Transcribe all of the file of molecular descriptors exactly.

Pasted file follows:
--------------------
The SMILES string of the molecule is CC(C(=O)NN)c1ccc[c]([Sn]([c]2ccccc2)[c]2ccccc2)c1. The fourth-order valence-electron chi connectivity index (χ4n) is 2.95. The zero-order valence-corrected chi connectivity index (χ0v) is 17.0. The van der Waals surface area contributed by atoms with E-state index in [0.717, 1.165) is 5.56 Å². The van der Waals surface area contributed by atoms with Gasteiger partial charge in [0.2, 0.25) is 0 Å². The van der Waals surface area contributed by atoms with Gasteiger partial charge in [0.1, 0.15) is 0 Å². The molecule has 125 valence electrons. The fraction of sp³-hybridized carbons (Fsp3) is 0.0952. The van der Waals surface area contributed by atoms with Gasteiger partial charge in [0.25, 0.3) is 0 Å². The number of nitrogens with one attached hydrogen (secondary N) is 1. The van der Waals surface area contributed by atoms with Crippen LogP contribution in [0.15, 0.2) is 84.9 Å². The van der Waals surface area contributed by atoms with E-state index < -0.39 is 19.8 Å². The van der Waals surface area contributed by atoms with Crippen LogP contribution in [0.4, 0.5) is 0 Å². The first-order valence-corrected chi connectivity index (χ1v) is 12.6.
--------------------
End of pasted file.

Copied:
The SMILES string of the molecule is CC(C(=O)NN)c1ccc[c]([Sn]([c]2ccccc2)[c]2ccccc2)c1. The fourth-order valence-electron chi connectivity index (χ4n) is 2.95. The zero-order valence-corrected chi connectivity index (χ0v) is 17.0. The van der Waals surface area contributed by atoms with E-state index in [0.717, 1.165) is 5.56 Å². The van der Waals surface area contributed by atoms with Gasteiger partial charge in [0.2, 0.25) is 0 Å². The van der Waals surface area contributed by atoms with Gasteiger partial charge in [0.1, 0.15) is 0 Å². The molecule has 125 valence electrons. The fraction of sp³-hybridized carbons (Fsp3) is 0.0952. The van der Waals surface area contributed by atoms with Gasteiger partial charge in [0.25, 0.3) is 0 Å². The number of nitrogens with one attached hydrogen (secondary N) is 1. The van der Waals surface area contributed by atoms with Crippen LogP contribution in [0.15, 0.2) is 84.9 Å². The van der Waals surface area contributed by atoms with E-state index < -0.39 is 19.8 Å². The van der Waals surface area contributed by atoms with Crippen LogP contribution in [0.4, 0.5) is 0 Å². The first-order valence-corrected chi connectivity index (χ1v) is 12.6.